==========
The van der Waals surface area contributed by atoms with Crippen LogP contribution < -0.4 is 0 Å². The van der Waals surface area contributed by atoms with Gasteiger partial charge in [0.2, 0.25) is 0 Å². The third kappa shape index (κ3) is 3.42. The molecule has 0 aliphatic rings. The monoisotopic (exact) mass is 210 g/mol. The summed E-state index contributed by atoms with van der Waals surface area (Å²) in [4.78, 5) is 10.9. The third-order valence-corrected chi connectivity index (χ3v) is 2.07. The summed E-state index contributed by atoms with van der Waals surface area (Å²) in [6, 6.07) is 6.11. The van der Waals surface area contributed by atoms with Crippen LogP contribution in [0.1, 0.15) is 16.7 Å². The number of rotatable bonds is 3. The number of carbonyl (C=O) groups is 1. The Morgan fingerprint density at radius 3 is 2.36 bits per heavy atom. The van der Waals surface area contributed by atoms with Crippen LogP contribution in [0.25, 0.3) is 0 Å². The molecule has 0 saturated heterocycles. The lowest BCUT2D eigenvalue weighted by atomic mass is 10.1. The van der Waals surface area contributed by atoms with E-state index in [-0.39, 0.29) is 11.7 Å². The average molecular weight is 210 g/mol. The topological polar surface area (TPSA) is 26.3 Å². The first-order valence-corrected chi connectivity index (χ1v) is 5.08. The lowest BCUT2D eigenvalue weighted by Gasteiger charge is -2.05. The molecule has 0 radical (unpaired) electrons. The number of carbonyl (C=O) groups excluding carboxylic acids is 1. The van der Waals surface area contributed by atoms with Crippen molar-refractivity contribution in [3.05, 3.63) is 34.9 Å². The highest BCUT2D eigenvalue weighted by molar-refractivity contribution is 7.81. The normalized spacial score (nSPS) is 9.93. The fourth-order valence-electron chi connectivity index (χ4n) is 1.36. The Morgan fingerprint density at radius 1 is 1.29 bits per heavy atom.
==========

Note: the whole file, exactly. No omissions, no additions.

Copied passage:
The van der Waals surface area contributed by atoms with Crippen LogP contribution < -0.4 is 0 Å². The van der Waals surface area contributed by atoms with Gasteiger partial charge in [0.2, 0.25) is 0 Å². The third kappa shape index (κ3) is 3.42. The molecule has 0 aliphatic rings. The monoisotopic (exact) mass is 210 g/mol. The summed E-state index contributed by atoms with van der Waals surface area (Å²) in [4.78, 5) is 10.9. The third-order valence-corrected chi connectivity index (χ3v) is 2.07. The summed E-state index contributed by atoms with van der Waals surface area (Å²) in [6, 6.07) is 6.11. The van der Waals surface area contributed by atoms with Crippen LogP contribution in [0.1, 0.15) is 16.7 Å². The number of rotatable bonds is 3. The number of carbonyl (C=O) groups is 1. The Morgan fingerprint density at radius 3 is 2.36 bits per heavy atom. The van der Waals surface area contributed by atoms with Crippen LogP contribution in [0.25, 0.3) is 0 Å². The molecule has 0 saturated heterocycles. The lowest BCUT2D eigenvalue weighted by atomic mass is 10.1. The van der Waals surface area contributed by atoms with E-state index in [-0.39, 0.29) is 11.7 Å². The average molecular weight is 210 g/mol. The topological polar surface area (TPSA) is 26.3 Å². The first-order valence-corrected chi connectivity index (χ1v) is 5.08. The lowest BCUT2D eigenvalue weighted by Gasteiger charge is -2.05. The molecule has 0 radical (unpaired) electrons. The number of carbonyl (C=O) groups excluding carboxylic acids is 1. The van der Waals surface area contributed by atoms with Crippen molar-refractivity contribution in [3.05, 3.63) is 34.9 Å². The highest BCUT2D eigenvalue weighted by molar-refractivity contribution is 7.81. The normalized spacial score (nSPS) is 9.93. The fourth-order valence-electron chi connectivity index (χ4n) is 1.36. The Morgan fingerprint density at radius 1 is 1.29 bits per heavy atom.